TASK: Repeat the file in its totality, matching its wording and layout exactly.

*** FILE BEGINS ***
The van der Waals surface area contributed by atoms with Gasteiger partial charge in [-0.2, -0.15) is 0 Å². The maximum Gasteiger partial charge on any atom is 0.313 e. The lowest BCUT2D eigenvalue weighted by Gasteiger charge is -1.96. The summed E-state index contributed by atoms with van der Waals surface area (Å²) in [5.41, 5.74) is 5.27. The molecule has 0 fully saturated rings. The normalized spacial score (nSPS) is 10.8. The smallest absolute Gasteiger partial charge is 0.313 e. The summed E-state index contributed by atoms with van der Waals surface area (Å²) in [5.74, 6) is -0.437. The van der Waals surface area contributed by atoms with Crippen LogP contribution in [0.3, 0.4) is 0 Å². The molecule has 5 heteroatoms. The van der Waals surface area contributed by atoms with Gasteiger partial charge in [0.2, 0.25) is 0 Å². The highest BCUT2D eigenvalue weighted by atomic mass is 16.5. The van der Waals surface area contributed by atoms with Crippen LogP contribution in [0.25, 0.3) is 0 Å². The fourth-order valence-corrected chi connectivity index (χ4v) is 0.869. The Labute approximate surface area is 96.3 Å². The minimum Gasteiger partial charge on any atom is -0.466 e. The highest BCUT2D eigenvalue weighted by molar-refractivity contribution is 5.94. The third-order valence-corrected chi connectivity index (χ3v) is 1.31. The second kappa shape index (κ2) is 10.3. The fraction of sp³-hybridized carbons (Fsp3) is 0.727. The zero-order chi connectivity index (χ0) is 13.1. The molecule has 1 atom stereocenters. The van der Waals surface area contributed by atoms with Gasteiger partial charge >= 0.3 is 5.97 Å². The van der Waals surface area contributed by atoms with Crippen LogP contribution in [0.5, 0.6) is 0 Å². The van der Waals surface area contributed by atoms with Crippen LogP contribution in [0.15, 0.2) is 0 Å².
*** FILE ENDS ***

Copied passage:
The van der Waals surface area contributed by atoms with Gasteiger partial charge in [-0.2, -0.15) is 0 Å². The maximum Gasteiger partial charge on any atom is 0.313 e. The lowest BCUT2D eigenvalue weighted by Gasteiger charge is -1.96. The summed E-state index contributed by atoms with van der Waals surface area (Å²) in [5.41, 5.74) is 5.27. The molecule has 0 fully saturated rings. The normalized spacial score (nSPS) is 10.8. The smallest absolute Gasteiger partial charge is 0.313 e. The summed E-state index contributed by atoms with van der Waals surface area (Å²) in [5.74, 6) is -0.437. The van der Waals surface area contributed by atoms with Crippen LogP contribution in [0.3, 0.4) is 0 Å². The molecule has 5 heteroatoms. The van der Waals surface area contributed by atoms with Gasteiger partial charge in [0.2, 0.25) is 0 Å². The highest BCUT2D eigenvalue weighted by atomic mass is 16.5. The van der Waals surface area contributed by atoms with Crippen LogP contribution in [0.25, 0.3) is 0 Å². The fourth-order valence-corrected chi connectivity index (χ4v) is 0.869. The Labute approximate surface area is 96.3 Å². The minimum Gasteiger partial charge on any atom is -0.466 e. The highest BCUT2D eigenvalue weighted by molar-refractivity contribution is 5.94. The third-order valence-corrected chi connectivity index (χ3v) is 1.31. The second kappa shape index (κ2) is 10.3. The fraction of sp³-hybridized carbons (Fsp3) is 0.727. The zero-order chi connectivity index (χ0) is 13.1. The molecule has 1 atom stereocenters. The van der Waals surface area contributed by atoms with Gasteiger partial charge >= 0.3 is 5.97 Å². The van der Waals surface area contributed by atoms with Crippen LogP contribution in [0.5, 0.6) is 0 Å². The van der Waals surface area contributed by atoms with Crippen LogP contribution in [0.15, 0.2) is 0 Å².